Thursday, May 08, 2014

A Board of Ed Candidate at a Sewer Hearing?

Lately, nothing in Queen Anne's County has been as controversial as the debate about a sewer pipe. Many county citizens, elected officials, and political hopefuls, are involved in the discussion about whether or not to connect the communities of Southern Kent Island to a sewer line that would largely preclude the need for outdated and outmoded septic tanks that pose a threat to human health and environmental safety.

One of the major issues raised by a Southern Kent Island sewer is anticipating the new residential development that might accompany such a sewer line. Growth impacts the county's public schools in a profound way. Growth impacts our physical education infrastructure (school buildings and buses are asked to accommodate more children) and of course, residential growth impacts class size, and perhaps most profoundly, the school budget. Of course, growth can certainly be beneficial to the school system, bringing new teachers to the area, and adding to the diversity of views in our classrooms.  

It is not the job of the Board of Education to manage growth or even to judge growth. But how can the Board efficiently and effectively manage the school system for today and for the future, if it is completely in the dark on issues related to growth that will impact the system? How would a sewer line alter Matapeake Elementary and Middle and Kent Island High School? Our Board of Education needs to know enough about what is happening to get out in front of these challenges.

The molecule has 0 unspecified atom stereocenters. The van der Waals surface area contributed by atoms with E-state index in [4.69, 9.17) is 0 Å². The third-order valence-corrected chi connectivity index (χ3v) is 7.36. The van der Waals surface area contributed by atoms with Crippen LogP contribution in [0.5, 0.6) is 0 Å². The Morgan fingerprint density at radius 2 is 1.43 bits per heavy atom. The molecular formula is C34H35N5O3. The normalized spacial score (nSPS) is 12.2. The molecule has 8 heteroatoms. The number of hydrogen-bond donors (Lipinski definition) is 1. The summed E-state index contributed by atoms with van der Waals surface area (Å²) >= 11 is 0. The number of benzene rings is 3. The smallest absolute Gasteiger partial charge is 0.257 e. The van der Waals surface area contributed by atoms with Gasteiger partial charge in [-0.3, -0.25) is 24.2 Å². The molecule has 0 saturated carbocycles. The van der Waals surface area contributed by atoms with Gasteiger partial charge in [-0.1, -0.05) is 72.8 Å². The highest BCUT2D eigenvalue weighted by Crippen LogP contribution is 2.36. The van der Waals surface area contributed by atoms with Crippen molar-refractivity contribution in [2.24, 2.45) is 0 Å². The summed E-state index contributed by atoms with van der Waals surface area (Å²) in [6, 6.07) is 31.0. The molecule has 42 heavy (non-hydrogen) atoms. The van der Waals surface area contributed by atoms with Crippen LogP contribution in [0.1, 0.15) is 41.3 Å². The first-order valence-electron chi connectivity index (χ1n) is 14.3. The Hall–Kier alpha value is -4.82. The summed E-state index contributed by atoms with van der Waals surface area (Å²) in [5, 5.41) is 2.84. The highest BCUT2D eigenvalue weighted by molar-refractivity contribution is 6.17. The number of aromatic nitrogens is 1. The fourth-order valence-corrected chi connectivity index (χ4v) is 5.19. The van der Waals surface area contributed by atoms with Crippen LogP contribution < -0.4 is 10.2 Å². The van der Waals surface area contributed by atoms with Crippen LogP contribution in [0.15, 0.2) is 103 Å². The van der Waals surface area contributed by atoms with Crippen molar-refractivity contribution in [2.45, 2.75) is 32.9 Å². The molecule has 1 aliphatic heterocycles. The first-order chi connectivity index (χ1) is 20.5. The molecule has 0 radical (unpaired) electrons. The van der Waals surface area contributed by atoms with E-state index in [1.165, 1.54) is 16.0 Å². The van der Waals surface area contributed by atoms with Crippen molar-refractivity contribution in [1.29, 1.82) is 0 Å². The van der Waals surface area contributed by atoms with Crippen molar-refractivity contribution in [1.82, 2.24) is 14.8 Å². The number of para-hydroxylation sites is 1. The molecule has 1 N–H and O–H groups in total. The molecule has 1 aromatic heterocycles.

Being a member of the Board of Education is more complicated and detail oriented than most candidates assume or expect. The Board is tasked with the job of running a system with an $80 million annual budget, educating more than 7,000 children, and serving in some way, shape, or form, each of the county's 50,000 citizens. In that role, I think candidates for the Board, and members of the Board, have an obligation to the citizens to be as informed as possible about what is going on in the county.

I am the only candidate in district 2 who knows the language that the county uses to talk about growth. I have read our comprehensive plan, I have worked at length on the Adequate Public Facilities Ordinance, and grow frustrated when it becomes clear that even current members of the Board of Education have at best a fumbling knowledge of the APFO, an important policy for mitigating the impact of growth on our schools and on our taxpayers.

The Board of Education is no place for a growth-related agenda one way or the other. But knowing and understanding the projects being considered, and understanding their many complexities, prepares me better than any of my opponents for being a productive member of the Board of Education, one that can make decisions that are wise for what the county looks like today, and what it might look like tomorrow.

I hope I can earn your vote, and thank you for your support.

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